New Alabama Gov. Kay Ivey signed a bill into law Wednesday that allows adoption agencies in the state to adhere to faith-based policies that disqualify gay couples from adopting. House Bill 24, passed by the state senate on a party line vote last month, does not apply to adoption agencies receiving state or federal funding. The State House gave its final approval 87-0 last week.
"I ultimately signed House Bill 24 because it ensures hundreds of children can continue to find 'forever homes' through religiously-affiliated adoption agencies,” Gov. Ivey said Wednesday. “This bill is not about discrimination, but instead protects the ability of religious agencies to place vulnerable children in a permanent home.” Proponents of the bill in the deeply conservative state—the very state where Chief Justice Roy Moore repeatedly tried to block federal same-sex marriage laws and was rewarded by being considered for Jeff Sessions' vacant Senate seat—are couching the law in the language of “religious liberty,” which in Alabama is code for legal discrimination. "The bill is not to discriminate against anyone," said sponsor of the bill Rep. Rich Wingo, R-Tuscaloosa. "Nowhere in the bill does it say anything like that or lead you to believe that."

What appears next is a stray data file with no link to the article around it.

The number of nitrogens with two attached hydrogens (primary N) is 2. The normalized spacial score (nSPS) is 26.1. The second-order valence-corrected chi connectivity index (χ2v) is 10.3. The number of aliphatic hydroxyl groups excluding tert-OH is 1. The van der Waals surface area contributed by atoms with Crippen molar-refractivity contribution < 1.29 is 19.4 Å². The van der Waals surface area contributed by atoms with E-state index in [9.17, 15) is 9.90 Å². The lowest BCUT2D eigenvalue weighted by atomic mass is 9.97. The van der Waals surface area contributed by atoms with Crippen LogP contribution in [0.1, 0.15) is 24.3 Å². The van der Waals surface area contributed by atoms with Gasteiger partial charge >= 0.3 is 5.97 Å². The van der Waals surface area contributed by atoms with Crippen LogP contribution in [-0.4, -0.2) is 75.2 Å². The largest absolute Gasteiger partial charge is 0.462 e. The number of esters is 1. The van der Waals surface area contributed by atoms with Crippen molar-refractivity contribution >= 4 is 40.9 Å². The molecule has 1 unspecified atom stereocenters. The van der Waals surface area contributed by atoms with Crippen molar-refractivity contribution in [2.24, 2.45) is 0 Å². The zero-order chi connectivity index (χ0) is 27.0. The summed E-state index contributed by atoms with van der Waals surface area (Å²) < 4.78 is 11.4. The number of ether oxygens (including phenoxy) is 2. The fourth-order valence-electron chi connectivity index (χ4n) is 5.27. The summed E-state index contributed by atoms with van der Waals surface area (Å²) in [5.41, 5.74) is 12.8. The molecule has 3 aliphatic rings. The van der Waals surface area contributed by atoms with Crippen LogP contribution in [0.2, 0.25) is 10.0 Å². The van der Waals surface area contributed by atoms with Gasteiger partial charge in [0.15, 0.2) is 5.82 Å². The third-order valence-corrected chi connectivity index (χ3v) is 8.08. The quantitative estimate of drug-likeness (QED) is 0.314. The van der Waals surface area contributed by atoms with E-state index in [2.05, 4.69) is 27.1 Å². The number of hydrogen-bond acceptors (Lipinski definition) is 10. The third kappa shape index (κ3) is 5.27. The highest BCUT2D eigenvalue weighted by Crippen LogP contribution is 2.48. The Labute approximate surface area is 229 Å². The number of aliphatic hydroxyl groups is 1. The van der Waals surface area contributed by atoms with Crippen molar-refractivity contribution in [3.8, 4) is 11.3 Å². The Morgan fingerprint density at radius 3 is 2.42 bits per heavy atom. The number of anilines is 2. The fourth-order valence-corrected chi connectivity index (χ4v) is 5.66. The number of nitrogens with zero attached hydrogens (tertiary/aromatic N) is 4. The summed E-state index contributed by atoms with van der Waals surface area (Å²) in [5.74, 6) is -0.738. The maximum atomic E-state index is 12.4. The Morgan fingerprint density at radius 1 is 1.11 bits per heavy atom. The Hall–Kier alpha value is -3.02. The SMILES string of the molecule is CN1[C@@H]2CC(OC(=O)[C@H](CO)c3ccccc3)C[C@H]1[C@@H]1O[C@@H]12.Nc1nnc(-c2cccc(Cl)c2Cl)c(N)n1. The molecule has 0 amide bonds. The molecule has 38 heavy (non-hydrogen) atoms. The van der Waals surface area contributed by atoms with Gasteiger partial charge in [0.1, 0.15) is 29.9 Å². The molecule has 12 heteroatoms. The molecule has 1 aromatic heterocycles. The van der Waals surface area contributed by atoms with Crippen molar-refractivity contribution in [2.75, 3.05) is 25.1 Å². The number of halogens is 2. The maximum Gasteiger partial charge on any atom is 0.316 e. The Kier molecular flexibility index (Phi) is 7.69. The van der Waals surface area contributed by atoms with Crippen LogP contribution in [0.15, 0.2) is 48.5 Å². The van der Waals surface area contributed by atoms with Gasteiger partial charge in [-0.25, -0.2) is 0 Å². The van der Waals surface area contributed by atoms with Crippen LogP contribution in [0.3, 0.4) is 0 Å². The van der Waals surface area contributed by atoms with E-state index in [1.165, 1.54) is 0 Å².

"We are deeply disappointed that the legislature and the governor took on this unnecessary, discriminatory bill instead of focusing on how to improve the lives of all Alabamians, no matter who they are or whom they love," Eva Kendrick, state director of the Human Rights Campaign of Alabama, said in a statement.*
*Correction, May 4, 2017: This post originally misattributed a quote from Alabama Gov. Kay Ivey to the head of Human Rights Campaign of Alabama, Eva Kendrick. The misattributed portion of the quote has been removed.